Private 17331 Robert Jones

 Jones Robert AldridgeWM 96 401x600  Jones Robert AldridgeWM Panel 96 446x600
Aldridge War Memorial, and panel showing Robert's name.

Killed in Action on Saturday, 28th April 1917, age 34.
Commemorated on Bay 6 of Arras Memorial, Pas De Calais, France.

2nd Bn., South Staffordshire Regiment. 6th Brigade of 2nd Division.
Formerly 17331, 7th Bn. South Staffordshire Regiment.

Husband of Mrs Florence Jones, Bates Buildings, Bank Row, Aldridge, Staffs.
Born: West Bromwich, Enlisted: Walsall, Resident: Aldridge.

First landed Balkans, 11th September 1915.
Medal entitlement: 1914-15 Star, British War Medal, Victory Medal.
Soldier's Papers at National Archives did not survive.

Commemorated on the Tipton Library Memorial.
Commemorated here because he appears on a Tipton memorial.

Link to Commonwealth War Graves Site: www.cwgc.org/find-war-dead/casualty/1574868/

Genealogical Data

Birth of Robert Jones registered June quarter 1882 in West Bromwich.

1901 Census
10 Newton Street, West Bromwich, Staffs.
Thomas Jones (42, Coal Miner - Hewer, born West Bromwich), his wife Phoebe (41, born West Bromwich), and their 9 children: Robert (17, Coal Miner - Hewer, born West Bromwich), Thomas (14, Coal Miner - Hewer, born West Bromwich), William (12, born West Bromwich), Maud (10, born West Bromwich), Leonard (8, born West Bromwich), Alfred (7, born West Bromwich), Elsie (5, born West Bromwich), Harold (3, born West Bromwich) and Arthur (1, born West Bromwich).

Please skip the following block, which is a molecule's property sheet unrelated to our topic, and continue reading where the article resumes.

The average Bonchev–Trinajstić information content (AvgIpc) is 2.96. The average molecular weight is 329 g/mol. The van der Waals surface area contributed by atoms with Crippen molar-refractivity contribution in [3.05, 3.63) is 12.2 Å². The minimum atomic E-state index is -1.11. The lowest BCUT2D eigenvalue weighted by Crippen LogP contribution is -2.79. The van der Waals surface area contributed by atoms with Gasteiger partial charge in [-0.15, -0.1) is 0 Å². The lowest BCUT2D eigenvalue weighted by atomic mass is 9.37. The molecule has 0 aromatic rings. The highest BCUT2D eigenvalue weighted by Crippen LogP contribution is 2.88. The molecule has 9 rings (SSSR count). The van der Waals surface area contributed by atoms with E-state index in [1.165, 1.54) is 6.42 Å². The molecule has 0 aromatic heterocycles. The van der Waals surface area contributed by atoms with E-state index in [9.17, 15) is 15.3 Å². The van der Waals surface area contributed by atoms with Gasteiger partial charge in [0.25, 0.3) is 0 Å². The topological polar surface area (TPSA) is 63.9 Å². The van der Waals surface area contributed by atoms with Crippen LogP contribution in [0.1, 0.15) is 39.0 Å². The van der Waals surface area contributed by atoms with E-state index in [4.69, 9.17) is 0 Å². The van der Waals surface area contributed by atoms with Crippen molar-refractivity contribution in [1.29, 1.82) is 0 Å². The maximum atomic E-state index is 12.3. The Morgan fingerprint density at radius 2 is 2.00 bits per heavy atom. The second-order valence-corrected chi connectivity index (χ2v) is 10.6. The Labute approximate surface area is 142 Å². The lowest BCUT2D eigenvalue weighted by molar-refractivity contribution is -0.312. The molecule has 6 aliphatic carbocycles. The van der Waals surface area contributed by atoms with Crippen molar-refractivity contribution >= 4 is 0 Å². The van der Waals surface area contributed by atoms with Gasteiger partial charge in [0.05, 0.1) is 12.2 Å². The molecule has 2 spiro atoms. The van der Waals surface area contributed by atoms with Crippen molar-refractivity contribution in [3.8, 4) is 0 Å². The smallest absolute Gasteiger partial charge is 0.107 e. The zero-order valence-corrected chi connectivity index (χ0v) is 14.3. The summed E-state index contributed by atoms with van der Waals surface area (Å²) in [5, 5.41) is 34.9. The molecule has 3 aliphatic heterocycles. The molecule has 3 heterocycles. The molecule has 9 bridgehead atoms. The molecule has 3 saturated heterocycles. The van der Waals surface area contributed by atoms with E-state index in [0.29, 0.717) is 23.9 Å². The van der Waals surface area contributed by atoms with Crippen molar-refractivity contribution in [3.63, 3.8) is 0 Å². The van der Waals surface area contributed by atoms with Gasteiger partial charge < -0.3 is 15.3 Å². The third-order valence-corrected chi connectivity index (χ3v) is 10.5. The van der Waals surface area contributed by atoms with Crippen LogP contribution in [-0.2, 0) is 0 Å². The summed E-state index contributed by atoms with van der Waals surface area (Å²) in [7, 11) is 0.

Marriage of Robert Jones and Florence Edwards registered December quarter 1904 in Walsall.

1911 Census
Bates Buildings, Bank Row, Aldridge, Staffs.
Robert Jones (28, Coal Miner - Hewer, born Dudley Port), his wife Florence (30, born Aldridge) and their 4 children: Augusta May (5, born Aldridge), Mabel Lizzie (4, born Aldridge), Agnes Winifred (2, born Aldridge) and Albert Christopher (4 months, born Aldridge).
Two further children were born: Mary Rebecca born 23rd December 1912 and Frank Robert born 2nd November 1915.

Personal Data

The Tipton Library Memorial commemorates R. Jones; the 'Staffordshire Roll of Honour' for Tipton records Pte. R. Jones, South Staffs. The only R. Jones killed in the Great War serving with the South Staffs is this man, Private 17331 Robert Jones, 2nd Battalion South Staffs. He is recorded as born In West Bromwich and resident in Aldridge, but his 1911 Census records him as born Great Bridge.

After Robert's death, his outstanding army pay and allowances amounted to £5/15/2d (5 pounds, 15 shillings and 2 pence); this was paid to his widow, Florence, in September 1917. His War Gratuity was £9/10/0d (9 pounds and 10 shillings), this was also paid to Florence in November 1919. The value of the War Gratuity suggests that Robert had enlisted in approximately February 1915.

Florence was awarded a pension of £1/13/9d (1 pound, 13 shillings and 9 pence) per week for herself and her 5 children. A grant of £3/0/0d was paid to Florence on 25th June 1917. The pension in respect of Florence would have ceased in June quarter 1924 when she married Benjamin Jones, the pension in respect of her children would have continued until their 16th birthdays.

Action resulting in his death